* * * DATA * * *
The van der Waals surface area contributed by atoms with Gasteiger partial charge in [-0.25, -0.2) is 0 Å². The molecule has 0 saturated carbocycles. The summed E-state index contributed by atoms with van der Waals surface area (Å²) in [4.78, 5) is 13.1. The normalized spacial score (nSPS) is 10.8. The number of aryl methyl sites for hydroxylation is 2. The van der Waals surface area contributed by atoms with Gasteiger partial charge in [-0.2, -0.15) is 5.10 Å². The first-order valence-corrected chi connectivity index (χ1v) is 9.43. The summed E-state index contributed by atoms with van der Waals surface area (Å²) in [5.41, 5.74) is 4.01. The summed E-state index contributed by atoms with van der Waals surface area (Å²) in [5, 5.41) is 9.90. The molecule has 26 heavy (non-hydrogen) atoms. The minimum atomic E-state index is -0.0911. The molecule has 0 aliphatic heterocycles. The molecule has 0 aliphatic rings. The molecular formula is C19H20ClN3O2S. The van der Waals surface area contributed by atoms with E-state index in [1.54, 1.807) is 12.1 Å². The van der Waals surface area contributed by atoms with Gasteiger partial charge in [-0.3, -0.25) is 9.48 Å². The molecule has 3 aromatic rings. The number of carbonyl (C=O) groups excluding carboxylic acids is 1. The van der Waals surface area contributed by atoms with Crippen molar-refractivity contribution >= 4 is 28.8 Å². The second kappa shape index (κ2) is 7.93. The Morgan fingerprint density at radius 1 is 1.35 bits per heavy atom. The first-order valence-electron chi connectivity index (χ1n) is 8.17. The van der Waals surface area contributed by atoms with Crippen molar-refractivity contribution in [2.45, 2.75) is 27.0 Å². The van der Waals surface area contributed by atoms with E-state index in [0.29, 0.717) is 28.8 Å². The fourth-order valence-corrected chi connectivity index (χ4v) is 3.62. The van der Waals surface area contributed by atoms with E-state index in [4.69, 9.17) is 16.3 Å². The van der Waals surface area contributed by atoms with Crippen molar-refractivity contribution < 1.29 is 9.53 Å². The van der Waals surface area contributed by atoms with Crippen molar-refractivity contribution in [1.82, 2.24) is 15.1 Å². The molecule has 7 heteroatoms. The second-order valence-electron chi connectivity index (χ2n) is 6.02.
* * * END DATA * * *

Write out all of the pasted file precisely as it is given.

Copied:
The van der Waals surface area contributed by atoms with Gasteiger partial charge in [-0.25, -0.2) is 0 Å². The molecule has 0 saturated carbocycles. The summed E-state index contributed by atoms with van der Waals surface area (Å²) in [4.78, 5) is 13.1. The normalized spacial score (nSPS) is 10.8. The number of aryl methyl sites for hydroxylation is 2. The van der Waals surface area contributed by atoms with Gasteiger partial charge in [-0.2, -0.15) is 5.10 Å². The first-order valence-corrected chi connectivity index (χ1v) is 9.43. The summed E-state index contributed by atoms with van der Waals surface area (Å²) in [5.41, 5.74) is 4.01. The summed E-state index contributed by atoms with van der Waals surface area (Å²) in [5, 5.41) is 9.90. The molecule has 26 heavy (non-hydrogen) atoms. The minimum atomic E-state index is -0.0911. The molecule has 0 aliphatic heterocycles. The molecule has 0 aliphatic rings. The molecular formula is C19H20ClN3O2S. The van der Waals surface area contributed by atoms with E-state index in [1.54, 1.807) is 12.1 Å². The van der Waals surface area contributed by atoms with Gasteiger partial charge in [-0.3, -0.25) is 9.48 Å². The molecule has 3 aromatic rings. The number of carbonyl (C=O) groups excluding carboxylic acids is 1. The van der Waals surface area contributed by atoms with Crippen molar-refractivity contribution >= 4 is 28.8 Å². The second kappa shape index (κ2) is 7.93. The Morgan fingerprint density at radius 1 is 1.35 bits per heavy atom. The first-order valence-electron chi connectivity index (χ1n) is 8.17. The van der Waals surface area contributed by atoms with Crippen molar-refractivity contribution in [2.45, 2.75) is 27.0 Å². The van der Waals surface area contributed by atoms with E-state index in [0.29, 0.717) is 28.8 Å². The fourth-order valence-corrected chi connectivity index (χ4v) is 3.62. The van der Waals surface area contributed by atoms with E-state index in [4.69, 9.17) is 16.3 Å². The van der Waals surface area contributed by atoms with Crippen molar-refractivity contribution < 1.29 is 9.53 Å². The van der Waals surface area contributed by atoms with Crippen molar-refractivity contribution in [1.82, 2.24) is 15.1 Å². The molecule has 7 heteroatoms. The second-order valence-electron chi connectivity index (χ2n) is 6.02.